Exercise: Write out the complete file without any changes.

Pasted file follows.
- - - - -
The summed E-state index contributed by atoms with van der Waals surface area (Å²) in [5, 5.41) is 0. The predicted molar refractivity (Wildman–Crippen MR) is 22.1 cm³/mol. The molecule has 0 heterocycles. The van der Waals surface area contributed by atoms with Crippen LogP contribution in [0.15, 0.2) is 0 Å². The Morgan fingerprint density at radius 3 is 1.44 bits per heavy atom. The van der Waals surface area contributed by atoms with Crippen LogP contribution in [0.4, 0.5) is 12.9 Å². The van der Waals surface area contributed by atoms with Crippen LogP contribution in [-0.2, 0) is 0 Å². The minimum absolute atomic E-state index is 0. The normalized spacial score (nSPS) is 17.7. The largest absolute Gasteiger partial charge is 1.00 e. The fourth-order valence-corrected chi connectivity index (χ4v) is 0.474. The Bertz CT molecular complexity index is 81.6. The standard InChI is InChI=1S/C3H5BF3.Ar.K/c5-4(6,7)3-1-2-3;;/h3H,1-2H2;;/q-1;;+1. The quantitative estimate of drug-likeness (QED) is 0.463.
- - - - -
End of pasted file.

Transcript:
The summed E-state index contributed by atoms with van der Waals surface area (Å²) in [5, 5.41) is 0. The predicted molar refractivity (Wildman–Crippen MR) is 22.1 cm³/mol. The molecule has 0 heterocycles. The van der Waals surface area contributed by atoms with Crippen LogP contribution in [0.15, 0.2) is 0 Å². The Morgan fingerprint density at radius 3 is 1.44 bits per heavy atom. The van der Waals surface area contributed by atoms with Crippen LogP contribution in [0.4, 0.5) is 12.9 Å². The van der Waals surface area contributed by atoms with Crippen LogP contribution in [-0.2, 0) is 0 Å². The minimum absolute atomic E-state index is 0. The normalized spacial score (nSPS) is 17.7. The largest absolute Gasteiger partial charge is 1.00 e. The fourth-order valence-corrected chi connectivity index (χ4v) is 0.474. The Bertz CT molecular complexity index is 81.6. The standard InChI is InChI=1S/C3H5BF3.Ar.K/c5-4(6,7)3-1-2-3;;/h3H,1-2H2;;/q-1;;+1. The quantitative estimate of drug-likeness (QED) is 0.463.